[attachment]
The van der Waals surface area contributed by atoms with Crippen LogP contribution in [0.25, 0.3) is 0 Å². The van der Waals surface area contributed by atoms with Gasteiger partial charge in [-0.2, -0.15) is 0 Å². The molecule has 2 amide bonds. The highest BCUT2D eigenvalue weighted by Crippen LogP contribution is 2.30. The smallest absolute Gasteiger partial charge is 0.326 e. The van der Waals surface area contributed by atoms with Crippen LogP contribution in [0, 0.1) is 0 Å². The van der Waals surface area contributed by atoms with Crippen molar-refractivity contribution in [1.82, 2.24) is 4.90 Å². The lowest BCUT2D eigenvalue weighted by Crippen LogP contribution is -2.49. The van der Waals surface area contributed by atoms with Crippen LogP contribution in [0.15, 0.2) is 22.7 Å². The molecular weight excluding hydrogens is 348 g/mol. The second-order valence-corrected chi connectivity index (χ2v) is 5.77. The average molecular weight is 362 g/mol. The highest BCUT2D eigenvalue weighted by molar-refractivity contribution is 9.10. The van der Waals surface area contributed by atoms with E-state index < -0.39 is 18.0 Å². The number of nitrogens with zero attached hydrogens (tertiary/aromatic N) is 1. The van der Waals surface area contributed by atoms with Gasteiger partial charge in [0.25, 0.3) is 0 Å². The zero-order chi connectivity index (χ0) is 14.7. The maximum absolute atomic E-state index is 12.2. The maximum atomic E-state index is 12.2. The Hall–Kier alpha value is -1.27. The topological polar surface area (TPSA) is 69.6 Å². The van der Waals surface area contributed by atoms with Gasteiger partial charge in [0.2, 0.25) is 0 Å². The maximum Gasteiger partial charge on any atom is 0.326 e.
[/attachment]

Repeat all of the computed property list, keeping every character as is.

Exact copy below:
The van der Waals surface area contributed by atoms with Crippen LogP contribution in [0.25, 0.3) is 0 Å². The van der Waals surface area contributed by atoms with Gasteiger partial charge in [-0.2, -0.15) is 0 Å². The molecule has 2 amide bonds. The highest BCUT2D eigenvalue weighted by Crippen LogP contribution is 2.30. The smallest absolute Gasteiger partial charge is 0.326 e. The van der Waals surface area contributed by atoms with Crippen LogP contribution in [0, 0.1) is 0 Å². The van der Waals surface area contributed by atoms with Crippen molar-refractivity contribution in [1.82, 2.24) is 4.90 Å². The lowest BCUT2D eigenvalue weighted by Crippen LogP contribution is -2.49. The van der Waals surface area contributed by atoms with Crippen LogP contribution in [0.15, 0.2) is 22.7 Å². The molecular weight excluding hydrogens is 348 g/mol. The second-order valence-corrected chi connectivity index (χ2v) is 5.77. The average molecular weight is 362 g/mol. The highest BCUT2D eigenvalue weighted by molar-refractivity contribution is 9.10. The van der Waals surface area contributed by atoms with E-state index < -0.39 is 18.0 Å². The number of nitrogens with zero attached hydrogens (tertiary/aromatic N) is 1. The van der Waals surface area contributed by atoms with Gasteiger partial charge in [0.25, 0.3) is 0 Å². The zero-order chi connectivity index (χ0) is 14.7. The maximum absolute atomic E-state index is 12.2. The maximum atomic E-state index is 12.2. The Hall–Kier alpha value is -1.27. The topological polar surface area (TPSA) is 69.6 Å². The van der Waals surface area contributed by atoms with Gasteiger partial charge in [0.2, 0.25) is 0 Å². The maximum Gasteiger partial charge on any atom is 0.326 e.